Anatomy of fast casual drive-thru pizza
When you think of pizza, you don’t generally think of a drive-thru (a few Little Caesars exempted). Same case for the fast casual segment. But Chicago's Home Run Inn has experienced preliminary success with its weeks-old Melrose Park model, which combines features of fast casual pizza in a drive-thru setting.
But the hybrid shouldn’t be a surprise to those who have followed Home Run Inn, which tends to defy norms. For one, its frozen pizza has the largest market share of any in the Chicagoland area, outperforming national brands such as California Pizza Kitchen and DiGiorno. Its own house label wine brand has also been gaining popularity off premise through a concerted sampling program. What's the latest on these fronts? Plenty.
Home Run Inn has about eight stores in the Chicagoland area, most of them focused on a casual dining experience with a lengthy menu and full bar. But a few locations had been experimenting with some limited-service concepts, and Daniel Costello, president of Home Run Inn, had been itching to do something in the fast casual realm.
The chance came earlier this year, when one of the limited service model’s lease came up at the Jewel-Osco grocery chain, where the brand had been doing a lot of pizza-by-the-slice business that Costello hadn’t felt was reaching its full potential. An Arby’s store in Melrose Park went out of business at about the same time, and Costello and company were intrigued by the possibilities of moving into the space.
“We said, 'let’s run this thing without servers and bartenders, but now we’re going to have a drive-thru,'” he said. “Inside, let’s bring the fast casual concept – we display our pizzas, we’ve got salads, we’re bringing that stuff more up front, so they can see it.”
The fast casual aspects would come from a focus on a simple menu, with freshness of the food being paramount. Costello cited Five Guys as a loose inspiration for such simplicity, and Potbelly or Corner Bakery as the model for the inside look, which he described as “clean and comfy, still tying in all the elements of a traditional restaurant.”
The drive-thru played right into the positioning. Its menu features five flavor slices, and a boiled-down menu of the rest of the brand’s offerings – desserts, pasta and sandwiches – to help speed of service. This helps with the fresh factor. For once the pizza starts to cool down, beyond the 30-minute threshold, Costello said the brand won’t serve it.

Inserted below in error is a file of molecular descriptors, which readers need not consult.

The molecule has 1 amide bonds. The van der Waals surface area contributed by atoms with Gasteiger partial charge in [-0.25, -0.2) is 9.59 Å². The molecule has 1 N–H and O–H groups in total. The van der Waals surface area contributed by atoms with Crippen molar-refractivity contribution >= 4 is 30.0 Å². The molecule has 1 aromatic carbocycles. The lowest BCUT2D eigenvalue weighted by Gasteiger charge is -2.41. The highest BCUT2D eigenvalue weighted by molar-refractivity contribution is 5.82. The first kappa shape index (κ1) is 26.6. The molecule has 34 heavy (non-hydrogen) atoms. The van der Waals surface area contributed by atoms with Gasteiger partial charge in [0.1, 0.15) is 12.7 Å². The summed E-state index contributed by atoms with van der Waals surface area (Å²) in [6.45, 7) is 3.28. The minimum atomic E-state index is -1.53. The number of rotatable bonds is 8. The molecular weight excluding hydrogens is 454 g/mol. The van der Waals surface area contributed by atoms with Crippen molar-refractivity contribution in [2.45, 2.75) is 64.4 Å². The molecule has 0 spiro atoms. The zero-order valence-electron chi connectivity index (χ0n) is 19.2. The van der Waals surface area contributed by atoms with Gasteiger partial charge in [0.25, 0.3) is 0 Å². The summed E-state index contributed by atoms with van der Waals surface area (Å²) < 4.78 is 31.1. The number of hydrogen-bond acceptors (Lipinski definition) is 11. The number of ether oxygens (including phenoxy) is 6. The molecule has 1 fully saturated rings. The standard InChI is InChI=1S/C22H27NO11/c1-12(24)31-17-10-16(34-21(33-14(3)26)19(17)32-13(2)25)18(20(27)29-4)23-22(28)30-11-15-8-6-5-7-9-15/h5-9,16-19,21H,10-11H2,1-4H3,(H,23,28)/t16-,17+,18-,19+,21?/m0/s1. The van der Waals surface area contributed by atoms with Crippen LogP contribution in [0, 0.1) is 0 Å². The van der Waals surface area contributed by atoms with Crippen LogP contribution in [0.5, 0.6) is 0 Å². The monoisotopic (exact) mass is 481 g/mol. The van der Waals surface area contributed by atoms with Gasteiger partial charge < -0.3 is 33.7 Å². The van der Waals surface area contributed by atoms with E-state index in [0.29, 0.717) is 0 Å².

“People don’t usually eat [pizza] until about 20 minutes [after they receive it],” Costello said. “So to get it 5 or 6 minutes out of the oven in this drive-thru scenario – it’s good.”
So far, this fast-and-fresh emphasis has worked well for the new “Express” location, which Costello said is in a high-volume area. In the future, they’ll start emphasizing combo meals to build check averages.
The new Express Locations, if successful, could play into the brand’s growth strategy for more units in the future. As it stands now, restaurants make about 30 percent of the brand’s total sales. The other 70 come from the brand’s frozen pizza, which dominates the Chicago market, and also has a presence in Midwestern and Western states, including North Carolina, Colorado, Wisconsin and more.
Director of marketing Gina Bolger said the newest thing in this realm is the way its numbers are turning around. For despite DiGiorno’s high-profile growth at the beginning of the recession, by last spring, the entire frozen pizza category was down by 6 percent. According to Chicago Nielsen data, by this summer, the 26-week ending July 10, results were varied and unstable: Tombstone was down 13.4 percent, Jack’s down 7.2, DiGiorno up almost 4 percent and Home Run Inn up almost 8.8 percent.
But the last four-week period, Bolger said, signified a possible new trend for the brand: Home Run Inn jumped from 25 percent market share to 30 percent market share - a record for the brand. The closest competitor was Tombstone, which came in at 10 percent of the market.
But no elaborate, designer pizza has helped the brand secure this milestone. “In Chicago, our sausage in the most popular pizza,” Bolger said. Outside of the state, it's cheese or pepperoni. The fancier they get with their toppings, she said, the less the product sells.
Bolger said the brand has new products launching in the fall, the details of which are still being worked out and can’t be discussed.
“Healthier options are something we’re watching,” she said. “Not to say we’re launching anything [along those lines].” She notes that the brand was first to use all-natural pepperoni in the frozen pizza retail platform.
Such retail prowess has spilled over into the world of wine. Home Run Inn debuted its house label wine about three years ago in-store; earlier this year, they introduced it to a local grocer. Vice president of sales and finance Kevin Costello said retail marketing efforts to sample the brand alongside pizza in the grocery aisle finally paid off in the third quarter sales. Costello said the chain is looking at the possibility of expanding to other chains in 2011.
He said the crux of the product – and its growth source – has been highlighting how the wines’ formulation complements their pizza. The red is a Cabernet Sauvignon proprietary blend developed with specific varietals for a particular flavor profile, as is the Chardonnay blend.
“They just do a good job of working with pizzas at a price point that is very in line with family dinner at home,” Costello said.
In fact, much that this family does concentrates on the family experience. It’s family-owned and run, something highlighted by Dan Costello’s whole rationale behind the drive-thru concept.
“It’s been great with moms,” Costello, a father, said. “It can be a bear, once you get a child out of the car seat, to get him or her back in.”